Note: the hand is not like a door hinge. These lines move as the hand goes from flat open to a closed fist. Now look at the back of your hand as it goes from open to a fist. The knuckles go from a fairly flat line to a downward curve. The finger joints all have a different radius at which they bend.
Hand ergonomics is not a static condition, which makes things difficult for handle design.
Here is a simple camp knife and somebody made it right. I’ll point out my reasons why starting with the finger groove (B). It is well demarcated though not deep nor very pronounced—just like all the subtle features of this handle. This allows the handle to be more easily manipulated than if the fingers are forced into deep recesses. The groove fits the index finger.
A slight forward rise (A) forms an integral guard. This is an important feature. Some knives like this one have a brass guard in front that is not just mere decoration. A rising protrusion (C) fits into the space of the middle and index fingers. Then it’s down to the groove where the little finger resides (D). Another protrusion (E) captures the little finger and forms a rear guard—again, important for a camp knife.
Area “F” extends more rearward and slopes down to contact the heal of the hand. A slight swell (G) fits into the palm. Some knives are flat in this area but that doesn’t fit hand anatomy well. The handle has a very subtle hollow at “H.” This is where the web of the thumb makes contact, which makes it best to keep it subtle. Area “I” rises slightly here but often is left flat in many knives. This is where you place your thumb when doing some tasks. Putting a guard on the handle spine is less effective than putting one underneath because there are no bones in the thumb web—though slightly rising at “I” is useful.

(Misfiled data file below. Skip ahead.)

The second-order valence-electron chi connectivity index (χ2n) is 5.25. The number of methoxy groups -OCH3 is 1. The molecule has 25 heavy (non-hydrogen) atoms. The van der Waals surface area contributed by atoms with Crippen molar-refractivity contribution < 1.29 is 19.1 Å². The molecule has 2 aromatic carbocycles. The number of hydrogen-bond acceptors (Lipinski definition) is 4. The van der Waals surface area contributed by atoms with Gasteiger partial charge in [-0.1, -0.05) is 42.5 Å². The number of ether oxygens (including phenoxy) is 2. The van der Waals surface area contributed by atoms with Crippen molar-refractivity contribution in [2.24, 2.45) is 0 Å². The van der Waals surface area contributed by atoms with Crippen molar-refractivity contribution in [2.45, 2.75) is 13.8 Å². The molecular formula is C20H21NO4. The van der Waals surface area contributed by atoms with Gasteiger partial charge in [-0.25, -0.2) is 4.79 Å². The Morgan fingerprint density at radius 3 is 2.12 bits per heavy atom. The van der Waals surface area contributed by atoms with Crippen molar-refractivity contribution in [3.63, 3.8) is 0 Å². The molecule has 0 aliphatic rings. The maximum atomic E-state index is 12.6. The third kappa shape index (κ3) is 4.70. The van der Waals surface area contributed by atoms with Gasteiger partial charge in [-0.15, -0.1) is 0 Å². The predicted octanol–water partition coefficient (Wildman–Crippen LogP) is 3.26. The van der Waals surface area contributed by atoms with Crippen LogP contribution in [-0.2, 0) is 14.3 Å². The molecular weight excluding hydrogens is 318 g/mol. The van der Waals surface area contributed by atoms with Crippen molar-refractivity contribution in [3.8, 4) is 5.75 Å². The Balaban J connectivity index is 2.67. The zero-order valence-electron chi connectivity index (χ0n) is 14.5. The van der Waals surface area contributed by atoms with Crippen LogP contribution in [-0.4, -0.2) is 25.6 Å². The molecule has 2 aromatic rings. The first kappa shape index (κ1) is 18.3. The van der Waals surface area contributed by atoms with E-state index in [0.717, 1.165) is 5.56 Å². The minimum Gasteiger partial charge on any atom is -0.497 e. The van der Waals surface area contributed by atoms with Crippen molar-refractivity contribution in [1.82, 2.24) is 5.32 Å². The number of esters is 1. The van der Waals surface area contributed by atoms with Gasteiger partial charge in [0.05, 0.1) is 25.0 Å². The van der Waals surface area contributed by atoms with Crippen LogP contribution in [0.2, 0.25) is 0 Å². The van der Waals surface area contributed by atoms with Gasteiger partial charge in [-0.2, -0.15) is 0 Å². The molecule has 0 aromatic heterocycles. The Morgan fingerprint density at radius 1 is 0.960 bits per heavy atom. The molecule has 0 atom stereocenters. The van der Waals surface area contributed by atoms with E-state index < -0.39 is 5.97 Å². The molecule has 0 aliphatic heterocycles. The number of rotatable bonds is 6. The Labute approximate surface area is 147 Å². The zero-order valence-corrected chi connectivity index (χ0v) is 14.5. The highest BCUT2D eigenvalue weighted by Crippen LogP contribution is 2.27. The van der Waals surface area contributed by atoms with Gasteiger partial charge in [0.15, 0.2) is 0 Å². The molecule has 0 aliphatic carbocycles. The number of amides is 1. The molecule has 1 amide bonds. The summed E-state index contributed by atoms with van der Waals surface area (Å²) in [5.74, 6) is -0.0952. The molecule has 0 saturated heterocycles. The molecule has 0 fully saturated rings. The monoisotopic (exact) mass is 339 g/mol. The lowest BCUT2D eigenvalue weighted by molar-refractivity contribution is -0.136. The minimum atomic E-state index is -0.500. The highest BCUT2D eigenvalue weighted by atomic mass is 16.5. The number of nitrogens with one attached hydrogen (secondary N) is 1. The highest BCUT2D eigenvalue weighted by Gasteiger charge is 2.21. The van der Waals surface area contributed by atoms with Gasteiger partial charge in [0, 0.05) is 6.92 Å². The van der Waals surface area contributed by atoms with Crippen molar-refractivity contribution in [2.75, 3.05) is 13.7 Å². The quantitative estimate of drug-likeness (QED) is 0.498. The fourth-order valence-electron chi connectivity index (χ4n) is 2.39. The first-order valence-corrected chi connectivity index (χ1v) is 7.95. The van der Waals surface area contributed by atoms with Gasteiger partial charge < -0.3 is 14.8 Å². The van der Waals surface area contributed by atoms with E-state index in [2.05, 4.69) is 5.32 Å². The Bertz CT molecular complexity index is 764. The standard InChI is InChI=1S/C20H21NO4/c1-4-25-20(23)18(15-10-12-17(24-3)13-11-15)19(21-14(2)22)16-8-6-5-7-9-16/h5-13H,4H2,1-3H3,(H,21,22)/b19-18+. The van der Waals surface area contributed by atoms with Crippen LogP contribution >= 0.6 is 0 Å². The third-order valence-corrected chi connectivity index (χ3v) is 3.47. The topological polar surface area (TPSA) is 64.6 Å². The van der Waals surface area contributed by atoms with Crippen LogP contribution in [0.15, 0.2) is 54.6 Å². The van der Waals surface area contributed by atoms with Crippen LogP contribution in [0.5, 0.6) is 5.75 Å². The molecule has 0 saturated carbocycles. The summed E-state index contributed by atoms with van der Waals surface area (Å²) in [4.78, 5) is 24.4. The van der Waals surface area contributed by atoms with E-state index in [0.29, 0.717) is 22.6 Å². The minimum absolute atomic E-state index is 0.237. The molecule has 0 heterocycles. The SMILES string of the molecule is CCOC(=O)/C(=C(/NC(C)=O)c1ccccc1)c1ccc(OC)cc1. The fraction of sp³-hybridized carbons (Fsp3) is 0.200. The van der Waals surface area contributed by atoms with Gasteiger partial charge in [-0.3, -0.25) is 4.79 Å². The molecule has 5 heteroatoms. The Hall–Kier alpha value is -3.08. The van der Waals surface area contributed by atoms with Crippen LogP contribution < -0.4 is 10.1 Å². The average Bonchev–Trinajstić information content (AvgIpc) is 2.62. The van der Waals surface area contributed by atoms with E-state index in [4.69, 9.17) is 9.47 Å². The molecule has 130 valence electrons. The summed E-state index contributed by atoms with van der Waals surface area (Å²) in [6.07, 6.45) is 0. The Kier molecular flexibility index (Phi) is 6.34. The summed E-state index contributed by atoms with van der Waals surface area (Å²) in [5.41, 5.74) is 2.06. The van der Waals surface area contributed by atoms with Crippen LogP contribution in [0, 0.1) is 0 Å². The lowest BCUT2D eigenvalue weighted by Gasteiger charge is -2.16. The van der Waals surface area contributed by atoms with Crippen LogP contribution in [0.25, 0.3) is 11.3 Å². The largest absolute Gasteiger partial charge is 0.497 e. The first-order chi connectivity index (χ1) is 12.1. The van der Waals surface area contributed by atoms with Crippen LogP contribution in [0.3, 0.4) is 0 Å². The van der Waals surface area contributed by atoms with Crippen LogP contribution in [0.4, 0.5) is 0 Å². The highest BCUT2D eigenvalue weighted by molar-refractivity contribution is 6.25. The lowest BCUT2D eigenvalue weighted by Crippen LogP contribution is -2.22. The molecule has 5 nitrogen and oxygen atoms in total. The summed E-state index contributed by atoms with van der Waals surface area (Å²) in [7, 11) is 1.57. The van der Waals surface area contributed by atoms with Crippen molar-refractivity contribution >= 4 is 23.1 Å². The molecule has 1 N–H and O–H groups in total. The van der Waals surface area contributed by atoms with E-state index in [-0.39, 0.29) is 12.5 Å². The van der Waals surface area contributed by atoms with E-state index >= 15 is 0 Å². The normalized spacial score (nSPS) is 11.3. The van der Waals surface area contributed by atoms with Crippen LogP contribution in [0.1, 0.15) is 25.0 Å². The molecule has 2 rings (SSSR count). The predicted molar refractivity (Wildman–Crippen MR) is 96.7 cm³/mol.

There is no agreement on the shape of the perfect handle, so you are left with my opinion. On the other hand, you have something to think about and can investigate further. My opinion is this: While there is no such thing as “perfect,” there is still “good enough.” The same can be said for a lot of things.
I shouldn’t give numbers but I know you’re going to be curious about some. For a 5-foot-8-inch man, shoe size 9D which correlates to a large size glove, the handle configuration should be oval with a top-to-bottom dimension of 1.125 inch and 1 inch width. These suggestions are approximate, of course, but are the actual dimensions of the pictured camp knife seen with a handle length of 4.675 inches. (Go up to perhaps 1.5 inches height for a combat knife.) The back of the handle should be convex as well as the lower belly. A shallow groove for the index finger is a good option, and perhaps a second one for the middle finger as well. More finger grooves improve grip strength but are a detriment to the ability to manipulate the knife. They also add pressure points.
When you find a knife handle that doesn’t feel right, it is probably not right for you. Nonetheless, finding one that fits your hand “good enough” is probably the best you can do, and all you need to do.
More On Knife Handles:
- Best method to stabilize wood handles
- Hall-Of-Frame Handles
- G10 Knife Handles: Are They The Best?
- The Best Knife Handle-to-Blade Ratio